Review by Cole Groth
There’s a moment in No Hard Feelings where a man sticks his penis into a Chinese finger trap, tricking Jennifer Lawrence’s character, Maddie, into putting her finger on the other side. It’s a funny moment, playing off of an earlier moment shared between Maddie and Andrew Barth Feldman’s Percy. Beyond being a funny moment of shock humor, it becomes one of many scenes that are equally funny and sentimental. Dozens of rom-coms release every year, but few demand your attention as well as this one does. No Hard Feelings stands out as not only one of the best rom-coms of the year but one of the best comedies of the 2020s.
Set in New York, this film follows Maddie, a struggling 32-year-old Uber driver facing bankruptcy after having her car repossessed. In a desperate attempt to get a Buick, Maddie accepts an offer on Craigslist to “date” the 19-year-old son of two wealthy parents (Matthew Broderick and Laura Benanti). Over the course of several days, Maddie does everything she can to court Percy, taking herself along some embarrassing lows and surprising emotional highs.
Maddie has lived in her New York home for her entire life. With the rising taxes brought upon by rich neighbors moving to her neighborhood, she’s no longer able to afford the life she’s always lived. She drowns out the pain through constant drinking, hookups, and short-lived relationships that end in her ghosting her partner. Percy is an awkward teenager looking to get out of his shell before he ships away from his helicopter parents off to Princeton. He’s been unable to make friends throughout his high school experience and spends his days playing video games and keeping to himself. The two live quietly tragic lives, giving a solid emotional core for audiences to connect to.
While the premise itself is funny enough, what truly sells this movie is the script. Written by John Phillips and director Gene Stupnitsky, this screenplay is an exercise in nuance, hardly seen in R-rated comedies like it. It would be very easy to write Percy as an obnoxious nerd who has no social skills at all, but we’re instead presented with a kid who’s a little shy. He’s about as awkward as most teenage boys are, breaking from the Hollywood formula of his type of character. This script stands out as both one of the funniest screenplays in years and also the most realistic.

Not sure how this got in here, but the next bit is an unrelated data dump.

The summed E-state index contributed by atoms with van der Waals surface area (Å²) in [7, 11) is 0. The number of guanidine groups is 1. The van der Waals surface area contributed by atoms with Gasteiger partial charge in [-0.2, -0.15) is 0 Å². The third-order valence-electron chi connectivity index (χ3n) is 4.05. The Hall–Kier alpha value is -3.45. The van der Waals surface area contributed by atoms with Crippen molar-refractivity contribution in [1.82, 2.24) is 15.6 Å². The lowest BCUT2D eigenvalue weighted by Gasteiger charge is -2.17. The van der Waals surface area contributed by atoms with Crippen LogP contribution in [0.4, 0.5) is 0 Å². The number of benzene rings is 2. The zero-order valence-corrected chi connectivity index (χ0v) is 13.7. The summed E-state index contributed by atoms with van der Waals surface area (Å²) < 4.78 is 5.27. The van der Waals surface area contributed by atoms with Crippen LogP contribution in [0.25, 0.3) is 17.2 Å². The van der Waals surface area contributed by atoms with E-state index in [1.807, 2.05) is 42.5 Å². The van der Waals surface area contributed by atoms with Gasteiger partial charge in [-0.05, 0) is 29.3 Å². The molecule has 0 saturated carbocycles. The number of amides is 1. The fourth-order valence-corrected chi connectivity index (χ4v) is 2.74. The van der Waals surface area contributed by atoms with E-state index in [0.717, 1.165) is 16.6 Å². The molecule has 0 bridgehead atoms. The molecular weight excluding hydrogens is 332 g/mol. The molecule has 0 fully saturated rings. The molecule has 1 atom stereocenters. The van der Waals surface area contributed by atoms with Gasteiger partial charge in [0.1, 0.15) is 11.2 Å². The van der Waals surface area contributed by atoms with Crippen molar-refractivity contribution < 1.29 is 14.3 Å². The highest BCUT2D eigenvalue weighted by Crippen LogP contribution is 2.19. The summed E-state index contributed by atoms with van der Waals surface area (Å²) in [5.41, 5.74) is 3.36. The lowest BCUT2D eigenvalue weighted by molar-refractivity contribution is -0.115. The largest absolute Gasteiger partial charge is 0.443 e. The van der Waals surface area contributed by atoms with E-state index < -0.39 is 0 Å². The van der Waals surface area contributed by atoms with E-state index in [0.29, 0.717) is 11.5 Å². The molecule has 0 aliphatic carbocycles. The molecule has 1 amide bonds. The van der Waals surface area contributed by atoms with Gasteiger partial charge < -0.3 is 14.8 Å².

It’s hard to state just how perfect Jennifer Lawrence and Andrew Barth Feldman are in their respective roles. Lawrence is such a terrific movie star in that she can have an enormous presence in every shot she’s in while also feeling like a regular person. Feldman makes his leading debut here, and if his performance is indicative of the rest of his career, he’ll be a star in no time. He perfectly delivers each joke and has endless chemistry with Lawrence. The two bring small mannerisms to their characters that keep them from feeling like movie characters. There are plenty of awkward situations the two get put in, and their grounded performances play up the awkwardness perfectly.
One of the things that screenplays often miss is having memorable minor characters. Stupnisky utilizes the talents of Broderick, Benanti, Natalie Morales, Scott MacArthur, and Ebon Moss-Bachrach, among other great actors, to great effect. Other directors might throw in a cast of kooky characters for comedic effect without connecting them to the larger story, but here we’re treated to memorable characters that serve more of a purpose than a single-scene gag.
Raunchy comedies are hard to get right. American Pie and National Lampoon have created a genre of comedy that feels needlessly erotic and tacky. No Hard Feelings takes the idea of the sex comedy and elevates it. It’s sexy but not uncomfortable to watch. It’s laugh-out-loud funny and never cheesy. It’s dramatic but not too sappy. This is a perfect blend of many different comedic approaches that sets itself aside as the best in all the genres it hits.
The theatrical scene hasn’t been pretty for original movies recently, and romantic comedies have been hit especially hard. No Hard Feelings is a movie that deserves all the attention it can get on its opening weekend. Jennifer Lawrence brings her A-game and somehow gives one of her career-best performances in a role that can revitalize this genre. This is a movie that will undoubtedly find itself in a long line of classic comedies. While it’ll play very well in the comfort of your own home in a few months, there’s absolutely no better way to watch this than on a big screen with a large audience. One can only hope that Hollywood will produce more movies like this, and that more movie stars will take the daring leap of appearing in a goofy comedy. Who knows? Maybe they'll be the stars of the next No Hard Feelings.
No Hard Feelings releases in theaters on June 23.